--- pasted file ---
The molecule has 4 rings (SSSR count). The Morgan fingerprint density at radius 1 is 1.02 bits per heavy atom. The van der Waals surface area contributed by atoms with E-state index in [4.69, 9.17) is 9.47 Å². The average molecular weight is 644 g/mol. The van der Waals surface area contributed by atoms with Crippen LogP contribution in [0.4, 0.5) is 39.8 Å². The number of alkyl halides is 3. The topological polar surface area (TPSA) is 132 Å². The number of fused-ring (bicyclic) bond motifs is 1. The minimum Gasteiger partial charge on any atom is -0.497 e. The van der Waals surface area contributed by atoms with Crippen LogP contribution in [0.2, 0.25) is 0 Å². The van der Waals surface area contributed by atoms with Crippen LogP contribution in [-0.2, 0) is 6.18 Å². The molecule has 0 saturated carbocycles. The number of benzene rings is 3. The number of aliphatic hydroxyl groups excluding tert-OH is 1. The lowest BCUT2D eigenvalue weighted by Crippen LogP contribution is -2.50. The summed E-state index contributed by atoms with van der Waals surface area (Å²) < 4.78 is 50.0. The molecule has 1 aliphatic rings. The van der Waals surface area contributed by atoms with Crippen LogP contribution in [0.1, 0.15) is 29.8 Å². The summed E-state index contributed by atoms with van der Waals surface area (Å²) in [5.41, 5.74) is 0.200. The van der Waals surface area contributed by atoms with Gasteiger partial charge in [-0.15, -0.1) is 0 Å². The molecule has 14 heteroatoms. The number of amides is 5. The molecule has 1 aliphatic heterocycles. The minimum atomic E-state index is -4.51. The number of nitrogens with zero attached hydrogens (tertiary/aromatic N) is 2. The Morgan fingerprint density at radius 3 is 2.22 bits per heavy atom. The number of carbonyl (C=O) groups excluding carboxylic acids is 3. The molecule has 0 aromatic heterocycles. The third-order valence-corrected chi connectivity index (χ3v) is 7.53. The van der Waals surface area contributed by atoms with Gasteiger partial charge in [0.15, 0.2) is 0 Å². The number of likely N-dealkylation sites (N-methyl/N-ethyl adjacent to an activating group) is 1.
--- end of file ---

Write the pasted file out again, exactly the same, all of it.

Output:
The molecule has 4 rings (SSSR count). The Morgan fingerprint density at radius 1 is 1.02 bits per heavy atom. The van der Waals surface area contributed by atoms with E-state index in [4.69, 9.17) is 9.47 Å². The average molecular weight is 644 g/mol. The van der Waals surface area contributed by atoms with Crippen LogP contribution in [0.4, 0.5) is 39.8 Å². The number of alkyl halides is 3. The topological polar surface area (TPSA) is 132 Å². The number of fused-ring (bicyclic) bond motifs is 1. The minimum Gasteiger partial charge on any atom is -0.497 e. The van der Waals surface area contributed by atoms with Crippen LogP contribution in [0.2, 0.25) is 0 Å². The van der Waals surface area contributed by atoms with Crippen LogP contribution in [-0.2, 0) is 6.18 Å². The molecule has 0 saturated carbocycles. The number of benzene rings is 3. The number of aliphatic hydroxyl groups excluding tert-OH is 1. The lowest BCUT2D eigenvalue weighted by Crippen LogP contribution is -2.50. The summed E-state index contributed by atoms with van der Waals surface area (Å²) < 4.78 is 50.0. The molecule has 1 aliphatic rings. The van der Waals surface area contributed by atoms with Crippen LogP contribution in [0.1, 0.15) is 29.8 Å². The summed E-state index contributed by atoms with van der Waals surface area (Å²) in [5.41, 5.74) is 0.200. The van der Waals surface area contributed by atoms with Gasteiger partial charge in [-0.15, -0.1) is 0 Å². The molecule has 14 heteroatoms. The number of amides is 5. The molecule has 1 aliphatic heterocycles. The minimum atomic E-state index is -4.51. The number of nitrogens with zero attached hydrogens (tertiary/aromatic N) is 2. The Morgan fingerprint density at radius 3 is 2.22 bits per heavy atom. The number of carbonyl (C=O) groups excluding carboxylic acids is 3. The molecule has 0 aromatic heterocycles. The third-order valence-corrected chi connectivity index (χ3v) is 7.53. The van der Waals surface area contributed by atoms with Gasteiger partial charge in [0.15, 0.2) is 0 Å². The number of likely N-dealkylation sites (N-methyl/N-ethyl adjacent to an activating group) is 1.